I recently came across an incredible piece in the New York Times, written by a Yemeni man who had spent the better part of his life imprisoned at Guantanamo. I would highly suggest that you read it before continuing.

Mansoor Adayfi was 19 when he was sent to Gitmo. He spent 14 years as a detainee, 7 of them in isolation. Mansoor left prison a changed man but probably not in the way you might suspect.

Gitmo isn’t known for its focus on serving the emotional well-being of its prisoners. It exists to punish “enemies of the state,” and ostensibly, to serve as a deterrent to future acts of terrorism. It’s not supposed to be a comforting environment. And yet, it was during his confinement that Mansoor learned powerful lessons about Love…and Hope.

That he came to these conclusions in a prison camp is nothing short of a miracle.

While isolated from other prisoners, Mansoor befriended an Iguana. They broke bread together. She taught him the importance of listening and that love comes in all shapes and sizes, even disguised as a reptile. Once he was back within the prison population, Mansoor learned even more about life from a fellow detainee during an informal “marriage” class. Their lessons are described in greater detail in the article, but what struck me was how little Mansoor knew about the very basic things that I take for granted, like how to interact with a person of the opposite sex.

As I read his words, I was once again reminded that, when standing in judgement of another, we must take into account his/her perspective. In fact, I have found it virtually impossible to forgive without placing myself into the shoes of my adversary. Humans are not born hating one another – our essence is pure Love! We don’t come forth into this world thinking that our gender, our race, our political affiliation, or our nationality makes us superior. These things are taught; they are viscerally experienced.

Consider that Mansoor believed he was born from his mother’s knee until, at age 12, he attended school and learned otherwise. In his culture men are taught that women are inferior. By the time he landed at Gitmo, at age 19, he had never had what we would call a “normal” relationship with a woman, intimate or not. He had never even spoken with a woman, let alone considered her hopes and dreams, her perspective as a human being.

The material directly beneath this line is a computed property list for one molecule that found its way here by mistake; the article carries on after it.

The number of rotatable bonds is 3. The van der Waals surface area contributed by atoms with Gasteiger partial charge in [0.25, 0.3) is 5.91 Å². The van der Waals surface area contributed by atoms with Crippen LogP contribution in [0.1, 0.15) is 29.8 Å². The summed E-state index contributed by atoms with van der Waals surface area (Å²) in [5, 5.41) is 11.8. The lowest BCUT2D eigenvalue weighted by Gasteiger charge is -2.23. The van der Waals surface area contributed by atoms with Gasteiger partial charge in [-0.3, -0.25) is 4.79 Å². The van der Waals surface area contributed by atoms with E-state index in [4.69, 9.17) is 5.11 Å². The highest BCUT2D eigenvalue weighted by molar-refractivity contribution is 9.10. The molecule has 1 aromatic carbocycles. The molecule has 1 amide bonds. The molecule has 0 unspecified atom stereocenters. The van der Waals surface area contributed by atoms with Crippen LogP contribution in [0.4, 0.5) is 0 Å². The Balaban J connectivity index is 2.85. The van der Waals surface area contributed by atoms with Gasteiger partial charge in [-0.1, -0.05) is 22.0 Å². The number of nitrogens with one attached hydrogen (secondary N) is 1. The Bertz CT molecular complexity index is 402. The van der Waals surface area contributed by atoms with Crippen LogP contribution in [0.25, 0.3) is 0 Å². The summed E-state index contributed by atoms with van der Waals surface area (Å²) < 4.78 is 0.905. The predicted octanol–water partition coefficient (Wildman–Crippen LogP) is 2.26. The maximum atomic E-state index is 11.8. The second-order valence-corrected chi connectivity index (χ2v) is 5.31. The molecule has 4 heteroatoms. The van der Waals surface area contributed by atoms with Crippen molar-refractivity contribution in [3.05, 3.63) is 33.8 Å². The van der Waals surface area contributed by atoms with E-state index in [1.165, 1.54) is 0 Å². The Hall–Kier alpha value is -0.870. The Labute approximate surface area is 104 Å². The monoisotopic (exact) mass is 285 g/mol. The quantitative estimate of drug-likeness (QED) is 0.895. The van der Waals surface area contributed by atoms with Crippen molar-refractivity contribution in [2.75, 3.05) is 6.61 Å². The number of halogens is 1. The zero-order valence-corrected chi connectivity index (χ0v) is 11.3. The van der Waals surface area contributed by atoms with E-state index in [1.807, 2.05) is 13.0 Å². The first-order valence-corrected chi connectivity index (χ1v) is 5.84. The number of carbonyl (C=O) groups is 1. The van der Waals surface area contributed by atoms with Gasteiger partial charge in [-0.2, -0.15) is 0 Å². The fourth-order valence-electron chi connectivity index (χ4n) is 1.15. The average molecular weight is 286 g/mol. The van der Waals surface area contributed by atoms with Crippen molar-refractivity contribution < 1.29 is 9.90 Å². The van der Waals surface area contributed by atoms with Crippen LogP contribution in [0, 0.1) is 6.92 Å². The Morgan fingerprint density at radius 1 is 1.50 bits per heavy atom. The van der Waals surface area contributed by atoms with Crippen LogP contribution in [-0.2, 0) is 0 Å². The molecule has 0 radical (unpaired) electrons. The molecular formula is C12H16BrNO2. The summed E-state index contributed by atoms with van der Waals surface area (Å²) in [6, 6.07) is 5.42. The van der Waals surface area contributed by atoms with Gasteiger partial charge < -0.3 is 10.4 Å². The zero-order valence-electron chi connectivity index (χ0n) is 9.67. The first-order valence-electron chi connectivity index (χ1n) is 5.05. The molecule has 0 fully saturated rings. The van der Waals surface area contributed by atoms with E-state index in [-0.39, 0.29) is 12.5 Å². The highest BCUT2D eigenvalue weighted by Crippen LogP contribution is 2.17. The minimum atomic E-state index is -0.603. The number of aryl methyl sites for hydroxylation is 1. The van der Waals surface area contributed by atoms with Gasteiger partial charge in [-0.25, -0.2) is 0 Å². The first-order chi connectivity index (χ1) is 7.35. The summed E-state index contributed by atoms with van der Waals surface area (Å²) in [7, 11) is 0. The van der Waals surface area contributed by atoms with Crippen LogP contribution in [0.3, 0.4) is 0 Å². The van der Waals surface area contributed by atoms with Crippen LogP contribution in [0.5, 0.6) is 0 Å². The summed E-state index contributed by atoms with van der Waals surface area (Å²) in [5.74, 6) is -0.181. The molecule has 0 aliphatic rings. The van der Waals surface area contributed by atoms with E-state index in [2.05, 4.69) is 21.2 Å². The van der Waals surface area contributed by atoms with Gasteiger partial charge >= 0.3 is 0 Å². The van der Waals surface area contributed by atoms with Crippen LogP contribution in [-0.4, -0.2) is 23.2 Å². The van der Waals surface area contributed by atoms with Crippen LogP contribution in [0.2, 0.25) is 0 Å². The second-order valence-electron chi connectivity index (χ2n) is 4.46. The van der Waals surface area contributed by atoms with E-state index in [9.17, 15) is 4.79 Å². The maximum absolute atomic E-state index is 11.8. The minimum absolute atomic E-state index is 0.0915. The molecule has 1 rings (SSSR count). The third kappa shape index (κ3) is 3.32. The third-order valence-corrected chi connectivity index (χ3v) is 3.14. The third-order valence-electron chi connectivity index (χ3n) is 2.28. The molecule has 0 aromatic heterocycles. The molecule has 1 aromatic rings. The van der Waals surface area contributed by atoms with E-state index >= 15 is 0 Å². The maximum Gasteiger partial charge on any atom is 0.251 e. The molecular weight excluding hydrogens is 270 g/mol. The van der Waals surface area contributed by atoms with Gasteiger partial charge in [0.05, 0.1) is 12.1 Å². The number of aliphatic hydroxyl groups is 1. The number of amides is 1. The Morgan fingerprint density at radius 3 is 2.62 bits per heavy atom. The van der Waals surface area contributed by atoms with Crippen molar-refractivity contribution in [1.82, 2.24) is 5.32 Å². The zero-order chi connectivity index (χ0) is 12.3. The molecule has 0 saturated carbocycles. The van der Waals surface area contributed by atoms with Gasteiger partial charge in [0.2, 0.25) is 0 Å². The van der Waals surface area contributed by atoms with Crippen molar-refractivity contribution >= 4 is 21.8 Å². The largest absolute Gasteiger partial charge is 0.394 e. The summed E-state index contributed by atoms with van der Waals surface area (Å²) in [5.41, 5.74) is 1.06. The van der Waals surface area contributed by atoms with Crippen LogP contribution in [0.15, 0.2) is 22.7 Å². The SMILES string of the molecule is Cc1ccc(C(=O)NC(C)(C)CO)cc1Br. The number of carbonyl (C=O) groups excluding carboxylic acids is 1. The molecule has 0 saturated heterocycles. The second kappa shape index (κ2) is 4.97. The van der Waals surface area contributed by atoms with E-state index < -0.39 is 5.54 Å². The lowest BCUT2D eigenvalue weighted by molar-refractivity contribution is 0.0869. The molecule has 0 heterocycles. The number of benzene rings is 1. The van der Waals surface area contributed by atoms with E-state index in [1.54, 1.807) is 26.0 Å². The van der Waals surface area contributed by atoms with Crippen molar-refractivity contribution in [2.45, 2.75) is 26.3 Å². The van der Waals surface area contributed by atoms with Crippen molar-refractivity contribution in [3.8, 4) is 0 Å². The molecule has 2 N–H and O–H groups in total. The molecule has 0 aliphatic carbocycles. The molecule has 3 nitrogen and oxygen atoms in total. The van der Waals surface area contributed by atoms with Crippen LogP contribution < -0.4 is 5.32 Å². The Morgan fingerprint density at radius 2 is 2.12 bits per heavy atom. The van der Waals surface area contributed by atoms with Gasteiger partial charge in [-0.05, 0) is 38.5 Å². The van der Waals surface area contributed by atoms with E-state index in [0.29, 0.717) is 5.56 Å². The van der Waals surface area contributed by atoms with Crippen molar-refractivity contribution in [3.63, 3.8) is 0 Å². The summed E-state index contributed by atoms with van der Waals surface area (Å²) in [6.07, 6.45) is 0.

Mansoor’s whole world was contained within the boundaries of his tiny village in Yemen. Imagine living out your entire life confined to your suburban neighborhood. Your knowledge base would be limited to that of the wisest member of your HOA – your beliefs would mirror those of your neighbors. Not only would you never consider disagreeing with them, you would have no intellectual concept from which to launch a debate.

In spite of his upbringing and his imprisonment, Mansoor managed to realize – to personally experience – the power of Love…of Hope. In my view, there is only one explanation for this miraculous occurrence – the very power of LOVE itself! Its ability to penetrate everything and everyone in order to express its true nature. LOVE is the driving force, the overwhelming energy of existence. LOVE is all there is. And no matter the circumstance, no matter what trauma we have endured, we all have the choice, every single moment, to experience love….and just as importantly, to act on that love.

The power of Love; the value of Hope. Given his circumstances, one would probably not call Mansoor lucky….but I would. Lucky to have encountered such wise teachers in the midst of what most would call a hellish environment. Imagine the impact on our world if we all had such teachers!

Written by : drallisonbrown

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  1. Angela Noel August 8, 2018 at 8:45 am - Reply

    What an amazing, compelling story! I love how you’ve framed it for us—imagining a world where what we take for granted simply isn’t—that’s almost impossible to comprehend. But how beautiful for Mansoor, and for those who read about his journey.

    • drallisonbrown August 8, 2018 at 9:51 am - Reply

      Thanks, Angela! I was so moved and filled with compassion when I read his words. I could visualize his childhood innocence, wonder, and lack of information. It made me realize that, stepping into the shoes of another is the beginning of empathy and ultimately, forgiveness.

  2. Chris Foster August 13, 2018 at 2:21 am - Reply

    I felt this was a very powerful line in the times story…. “men have been thought to be superior throughout history, but look where we are now. War follows war without end. Men never give birth to a single soul. They only take lives”

    Very good story and synopsis!

    • drallisonbrown August 13, 2018 at 6:33 am - Reply

      Thanks Chris! I agree…how powerful for a man from a completely patriarchal society to come to that conclusion.

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